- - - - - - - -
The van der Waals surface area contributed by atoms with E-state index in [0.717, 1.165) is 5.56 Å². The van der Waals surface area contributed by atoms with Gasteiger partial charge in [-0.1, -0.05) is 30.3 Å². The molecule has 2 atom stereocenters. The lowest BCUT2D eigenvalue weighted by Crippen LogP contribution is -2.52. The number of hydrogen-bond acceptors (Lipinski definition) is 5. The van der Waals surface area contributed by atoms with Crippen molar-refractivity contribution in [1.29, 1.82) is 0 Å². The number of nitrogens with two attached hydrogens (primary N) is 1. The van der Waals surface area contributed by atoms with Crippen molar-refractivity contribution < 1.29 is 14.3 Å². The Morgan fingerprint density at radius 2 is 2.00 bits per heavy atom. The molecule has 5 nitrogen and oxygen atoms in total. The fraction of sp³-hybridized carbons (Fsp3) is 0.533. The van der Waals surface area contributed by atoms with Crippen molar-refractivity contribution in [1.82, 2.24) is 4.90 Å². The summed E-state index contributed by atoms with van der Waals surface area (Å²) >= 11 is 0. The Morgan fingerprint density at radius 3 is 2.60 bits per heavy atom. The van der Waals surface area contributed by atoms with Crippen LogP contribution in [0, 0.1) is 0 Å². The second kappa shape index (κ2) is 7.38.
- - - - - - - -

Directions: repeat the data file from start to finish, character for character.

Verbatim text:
The van der Waals surface area contributed by atoms with E-state index in [0.717, 1.165) is 5.56 Å². The van der Waals surface area contributed by atoms with Gasteiger partial charge in [-0.1, -0.05) is 30.3 Å². The molecule has 2 atom stereocenters. The lowest BCUT2D eigenvalue weighted by Crippen LogP contribution is -2.52. The number of hydrogen-bond acceptors (Lipinski definition) is 5. The van der Waals surface area contributed by atoms with Crippen molar-refractivity contribution in [1.29, 1.82) is 0 Å². The number of nitrogens with two attached hydrogens (primary N) is 1. The van der Waals surface area contributed by atoms with Crippen molar-refractivity contribution < 1.29 is 14.3 Å². The Morgan fingerprint density at radius 2 is 2.00 bits per heavy atom. The molecule has 5 nitrogen and oxygen atoms in total. The fraction of sp³-hybridized carbons (Fsp3) is 0.533. The van der Waals surface area contributed by atoms with Crippen molar-refractivity contribution in [1.82, 2.24) is 4.90 Å². The summed E-state index contributed by atoms with van der Waals surface area (Å²) >= 11 is 0. The Morgan fingerprint density at radius 3 is 2.60 bits per heavy atom. The van der Waals surface area contributed by atoms with Crippen LogP contribution in [0, 0.1) is 0 Å². The second kappa shape index (κ2) is 7.38.